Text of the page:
News Release

New National Survey Shows Widespread Anxiety Among American Investors

Washington, DC—A new national survey shows American investors have significant and widespread anxiety about the security of their investments, particularly as it relates to their retirement savings. More investors report that they are anxious about losing money on their investments (78 percent) and saving for retirement (73 percent) than are anxious about losing their job (50 percent), buying a house (42 percent) or paying for college (35 percent). Only serious health problems were ranked above investment concerns in the survey.

The survey was commissioned by the Financial Industry Regulatory Authority (FINRA).

FINRA is the new regulatory body created in July 2007 by the consolidation of NASD and New York Stock Exchange Member Regulation. FINRA regulates nearly 5,100 brokerage firms and more than 665,000 registered securities representatives. One important mission of FINRA's is to protect investors through education. To that end, FINRA created the FINRA Investor Education Foundation, the largest foundation of its kind supporting innovative research and educational projects to help investors better understand the markets and the basic principles of saving and investing.

"While it is no surprise that investors have a high level of anxiety about saving for their future and avoiding becoming the victims of fraud, this survey drives home the point that everyone must do more to help people to become better informed about investing," said Mary Schapiro, CEO, FINRA. "Regulators, the industry and investors must make investor education a priority."

Although retirement ranks as the most important saving and investment milestone for a majority of investors (72 percent), less than half (47 percent) are highly confident they are saving and investing enough for their retirement. As they age, most investors review and change the risk level of their investments and more than half say they are highly confident that the investment information available to them is objective and unbiased. But that sense of confidence may be a false one -- since nearly sixty percent (59 percent) have made an investment that resulted in a loss of some or all of the money they invested.

Additional survey findings show that the majority of investors are anxious about being defrauded (67 percent). Although one in 12 investors reported losing money in an investment because they were misled or defrauded, only a small number of these investors reported the fraudulent activities. In fact, the survey shows that investors may unwittingly be leaving themselves vulnerable to investment fraud. Fifty-six percent reported taking steps to find out about the background of their investment professionals, most of which were informal or unsophisticated steps, like asking friends or family for investment advice.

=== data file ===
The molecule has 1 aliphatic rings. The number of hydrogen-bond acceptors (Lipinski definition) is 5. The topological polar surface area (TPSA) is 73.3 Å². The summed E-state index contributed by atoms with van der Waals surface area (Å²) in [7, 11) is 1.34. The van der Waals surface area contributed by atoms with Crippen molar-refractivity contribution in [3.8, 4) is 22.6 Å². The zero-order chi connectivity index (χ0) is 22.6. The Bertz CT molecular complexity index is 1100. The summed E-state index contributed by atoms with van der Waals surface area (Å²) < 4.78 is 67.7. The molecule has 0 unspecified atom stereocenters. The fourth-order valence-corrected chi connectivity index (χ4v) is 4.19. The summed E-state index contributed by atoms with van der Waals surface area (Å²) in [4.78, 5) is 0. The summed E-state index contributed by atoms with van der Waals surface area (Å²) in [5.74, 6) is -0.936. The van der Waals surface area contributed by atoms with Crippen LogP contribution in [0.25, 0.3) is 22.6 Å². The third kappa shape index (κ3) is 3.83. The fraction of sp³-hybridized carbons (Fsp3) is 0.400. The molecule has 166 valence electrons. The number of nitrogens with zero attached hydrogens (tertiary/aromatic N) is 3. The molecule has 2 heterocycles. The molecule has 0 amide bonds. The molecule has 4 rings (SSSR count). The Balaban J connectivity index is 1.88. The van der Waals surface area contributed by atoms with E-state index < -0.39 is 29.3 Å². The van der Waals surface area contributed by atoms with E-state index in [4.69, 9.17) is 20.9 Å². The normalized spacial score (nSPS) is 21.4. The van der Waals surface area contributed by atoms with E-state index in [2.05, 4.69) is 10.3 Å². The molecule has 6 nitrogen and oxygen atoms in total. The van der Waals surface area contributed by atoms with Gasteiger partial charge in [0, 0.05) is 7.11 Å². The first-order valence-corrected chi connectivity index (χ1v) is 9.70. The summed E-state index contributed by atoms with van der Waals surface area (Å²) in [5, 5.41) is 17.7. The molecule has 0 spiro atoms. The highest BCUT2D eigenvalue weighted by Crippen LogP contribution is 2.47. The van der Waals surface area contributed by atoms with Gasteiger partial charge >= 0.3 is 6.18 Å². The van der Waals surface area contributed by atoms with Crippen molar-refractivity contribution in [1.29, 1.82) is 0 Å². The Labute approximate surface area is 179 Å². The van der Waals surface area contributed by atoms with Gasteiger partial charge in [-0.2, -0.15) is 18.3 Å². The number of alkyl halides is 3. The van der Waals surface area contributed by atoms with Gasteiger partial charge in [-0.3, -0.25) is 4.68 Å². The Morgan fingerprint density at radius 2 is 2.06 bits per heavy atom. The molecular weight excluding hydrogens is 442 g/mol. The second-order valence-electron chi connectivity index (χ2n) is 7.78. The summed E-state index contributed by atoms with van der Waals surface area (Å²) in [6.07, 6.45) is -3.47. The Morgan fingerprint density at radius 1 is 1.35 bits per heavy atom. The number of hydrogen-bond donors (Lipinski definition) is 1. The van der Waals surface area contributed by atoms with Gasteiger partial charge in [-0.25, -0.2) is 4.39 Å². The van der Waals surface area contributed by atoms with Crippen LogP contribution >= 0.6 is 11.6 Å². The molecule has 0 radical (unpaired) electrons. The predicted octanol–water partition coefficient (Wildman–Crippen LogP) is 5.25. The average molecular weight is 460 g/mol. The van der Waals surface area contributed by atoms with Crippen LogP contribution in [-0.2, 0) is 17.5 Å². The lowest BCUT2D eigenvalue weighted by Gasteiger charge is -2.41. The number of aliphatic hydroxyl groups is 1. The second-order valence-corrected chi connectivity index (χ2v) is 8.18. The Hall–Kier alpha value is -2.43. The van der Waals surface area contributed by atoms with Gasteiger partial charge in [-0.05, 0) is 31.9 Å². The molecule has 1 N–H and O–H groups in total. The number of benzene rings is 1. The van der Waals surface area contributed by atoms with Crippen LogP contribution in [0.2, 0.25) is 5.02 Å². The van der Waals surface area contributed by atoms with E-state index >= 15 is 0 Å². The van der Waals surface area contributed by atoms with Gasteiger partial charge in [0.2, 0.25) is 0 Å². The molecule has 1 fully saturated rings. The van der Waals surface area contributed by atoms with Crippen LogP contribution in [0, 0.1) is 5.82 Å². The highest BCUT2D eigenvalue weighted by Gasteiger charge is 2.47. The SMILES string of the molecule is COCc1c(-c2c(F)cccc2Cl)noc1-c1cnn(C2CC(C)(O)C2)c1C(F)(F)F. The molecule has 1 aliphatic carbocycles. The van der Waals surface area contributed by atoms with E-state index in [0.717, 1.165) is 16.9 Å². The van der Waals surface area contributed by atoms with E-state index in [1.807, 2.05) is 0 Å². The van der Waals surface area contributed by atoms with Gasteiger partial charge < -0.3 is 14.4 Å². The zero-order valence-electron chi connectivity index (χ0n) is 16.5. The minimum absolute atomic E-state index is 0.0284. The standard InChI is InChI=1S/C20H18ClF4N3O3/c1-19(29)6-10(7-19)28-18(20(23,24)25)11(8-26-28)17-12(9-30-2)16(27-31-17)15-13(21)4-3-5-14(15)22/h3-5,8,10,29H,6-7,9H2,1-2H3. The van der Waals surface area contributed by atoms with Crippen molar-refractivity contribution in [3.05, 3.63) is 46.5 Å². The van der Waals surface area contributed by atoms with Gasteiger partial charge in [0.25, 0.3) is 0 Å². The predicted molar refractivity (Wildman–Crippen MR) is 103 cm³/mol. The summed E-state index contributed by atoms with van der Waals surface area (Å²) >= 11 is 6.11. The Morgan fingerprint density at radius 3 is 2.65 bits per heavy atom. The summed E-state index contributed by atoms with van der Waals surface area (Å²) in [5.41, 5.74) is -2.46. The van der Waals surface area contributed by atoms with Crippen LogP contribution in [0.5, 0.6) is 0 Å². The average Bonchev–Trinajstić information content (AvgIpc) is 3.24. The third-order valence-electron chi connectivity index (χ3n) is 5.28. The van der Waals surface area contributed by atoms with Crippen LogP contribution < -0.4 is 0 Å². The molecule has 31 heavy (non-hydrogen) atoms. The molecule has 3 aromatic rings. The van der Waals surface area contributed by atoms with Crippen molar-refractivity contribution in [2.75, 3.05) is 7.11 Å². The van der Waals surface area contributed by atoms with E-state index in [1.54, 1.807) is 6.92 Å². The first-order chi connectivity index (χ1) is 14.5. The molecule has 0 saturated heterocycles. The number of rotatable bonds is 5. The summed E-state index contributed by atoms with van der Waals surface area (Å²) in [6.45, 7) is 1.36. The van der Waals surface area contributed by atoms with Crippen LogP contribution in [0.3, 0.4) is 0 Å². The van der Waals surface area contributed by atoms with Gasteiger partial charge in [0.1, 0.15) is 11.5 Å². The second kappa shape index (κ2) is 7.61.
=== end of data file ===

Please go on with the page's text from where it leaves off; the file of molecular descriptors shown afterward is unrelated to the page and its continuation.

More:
Young investors, in particular, may be engaging in risky investing behavior. They are the most likely to receive investing information from friends or acquaintances and to invest in unsolicited investment offers.

Investors who previously had made use of FINRA investor education resources were less anxious overall and better positioned than the general investing public to make sound investment decisions. According to the survey, these informed investors are more likely to diversify their investments, check the background of their investment professional and make use of reliable sources of information when doing so.

FINRA recommends that all investors take the following steps to help them become more informed and less anxious:

  • Verify the background of brokers and brokerage firms. FINRA's BrokerCheck, available at, features professional background information on more than 663,000 current and former registered brokers and more than 5,100 FINRA-regulated brokerage firms. BrokerCheck includes information on broker employment history, licensing status, criminal events, regulatory actions and complaints.
  • Visit the Smart 401(k) Investing section of the FINRA Web site at With retirement as a key point of anxiety for many investors, FINRA's Smart 401(k) Investing takes investors through the process of enrolling and managing a 401(k) account, and answers questions about everything from eligibility to rollovers, from vesting to hardship withdrawals.
  • Check out investor information from reliable sources, including FINRA (, The Securities and Exchange Commission ( and the North American Securities Administrators Association (

View Survey Executive Summary.

FINRA, the Financial Industry Regulatory Authority, is the largest non-governmental regulator for all securities firms doing business in the United States. Created in 2007 through the consolidation of NASD and NYSE Member Regulation, FINRA is dedicated to investor protection and market integrity through effective and efficient regulation and complementary compliance and technology-based services. FINRA offers a broad range of tools and programs to help people better understand investing and know how to protect themselves along the way — including developing and publishing Investor Alerts, brochures and online resource guides on such critical topics as mutual fund class shares and 401(k) and college savings plans. FINRA distributes this information through its Web site, printed materials and Investor Forums.

FINRA touches virtually every aspect of the securities business—from registering and educating all industry participants to examining securities firms; writing and enforcing rules and the federal securities laws; informing and educating the investing public; providing trade reporting and other industry utilities; and administering the largest dispute resolution forum for investors and registered firms. For more information, please visit our Web site at